Via email Eddie Sandas sent along some great information about the band and the record, including a scan of a poster! (He is the young man on the right in the striped shirt.) I thought it would be best to post his words rather than do a rewrite so you could hear directly from the group’s songwriter. Here is the email:

1) The band was formed in 1966 and based out of Merrill Wis. 4 guys (originally lead, rhythm, bass and drums) with 3 lead singers. Guitar player doubled on trumpet and the bass player and myself doubled on Tenor and Alto sax. The first member change was in 1967 when one of the guitar players was drafting for Vietnam. At that time I switched from drums to keys and we got a new drummer. Over the next 4 years several other member changes were made until the group broke up around 1969-70.

2) The session that you have was recorded in 1967 at the Kennedy studios in Milwaukee. At the time the group was called the Poor Boys but by the time the record was released the band’s name was changed to Marshmellow Tugboat. We did one more session in 1969 at a studio in Valparaiso Fla. which was owed by Shelby Singleton of Harper Valley PTA fame.

3) I always thought this was pretty cool for a 16 year old, I wrote the horn parts in the van on the way to the session which were all performed by the guys in the band. The horns parts were never played or rehearsed until we got to the studio that day.

4) Blue Coral Production was just a name that I made up for the label. We only cut 500 records which were mainly sold in a 50 mile radius of Merrill. I find it very interesting that you found a copy in Indy. Someone from Merrill must have moved!

Wausau, Wis bringing together numerous old bands from the 60’s over a 2 day period. We performed with all but one of the original members and it was a hoot! We actually ended up sounding pretty darn good.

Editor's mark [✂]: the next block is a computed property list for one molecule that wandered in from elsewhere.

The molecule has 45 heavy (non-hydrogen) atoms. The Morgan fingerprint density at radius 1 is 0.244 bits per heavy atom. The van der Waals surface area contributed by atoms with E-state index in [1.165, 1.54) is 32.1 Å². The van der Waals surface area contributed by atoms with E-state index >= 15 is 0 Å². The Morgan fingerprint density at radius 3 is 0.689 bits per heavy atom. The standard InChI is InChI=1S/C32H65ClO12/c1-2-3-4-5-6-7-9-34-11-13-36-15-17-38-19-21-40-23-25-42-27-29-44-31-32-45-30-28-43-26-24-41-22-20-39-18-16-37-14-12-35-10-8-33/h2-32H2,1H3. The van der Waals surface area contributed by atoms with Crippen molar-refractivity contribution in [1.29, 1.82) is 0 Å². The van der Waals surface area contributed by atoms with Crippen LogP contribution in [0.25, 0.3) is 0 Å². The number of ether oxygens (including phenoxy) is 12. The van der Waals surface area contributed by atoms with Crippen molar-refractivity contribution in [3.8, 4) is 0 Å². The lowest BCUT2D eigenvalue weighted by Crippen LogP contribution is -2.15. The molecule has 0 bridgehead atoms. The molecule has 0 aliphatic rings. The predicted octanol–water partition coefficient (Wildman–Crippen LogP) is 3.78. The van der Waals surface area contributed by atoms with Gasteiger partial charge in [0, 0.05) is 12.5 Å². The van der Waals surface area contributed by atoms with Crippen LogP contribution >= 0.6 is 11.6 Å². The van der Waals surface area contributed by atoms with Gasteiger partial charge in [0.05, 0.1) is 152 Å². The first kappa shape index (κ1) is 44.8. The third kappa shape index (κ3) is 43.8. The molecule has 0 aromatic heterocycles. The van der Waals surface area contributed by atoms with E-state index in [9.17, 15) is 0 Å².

A couple of days after I had traded emails with Eddie I got this note from Bruce Kanitz (he is second from the left on the poster):

My name is Bruce Kanitz and I am(was) the drummer for the Marshmellow Tugboat and did the lead vocals on Please Don’t Go and harmony on Michelle Be My Girl. I had a discussion with Eddie yesterday about your emails and what you are doing.  I think this is awesome and very interesting. Eddie did send me a copy of your emails and I opened an account with Soundcloud, clicked on your link and enjoyed every minute of our recording. I do have a copy of our 45 on my jukebox and selectively play it for family, friends, etc. Those were definitely some of the best times of my life playing with that group. After that group I continued playing with various groups for approximately 15 more years and still have my drums just in case.

It is excellent that Eddie and Bruce took the time to write up share this information. Big and huge thanks to them.  This has been great, great fun.

P.S. I’d love to hear the music from the session in Florida!

Click here to listen to Michelle, Be My Girl b/w Please Don’t Go by The Marshmellow Tugboat.

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One comment

  1. Ron, this was really fun to read! Had to go listen to the two songs, too. I think I like the Please Don't Go song the best…both are pretty danged cool, though.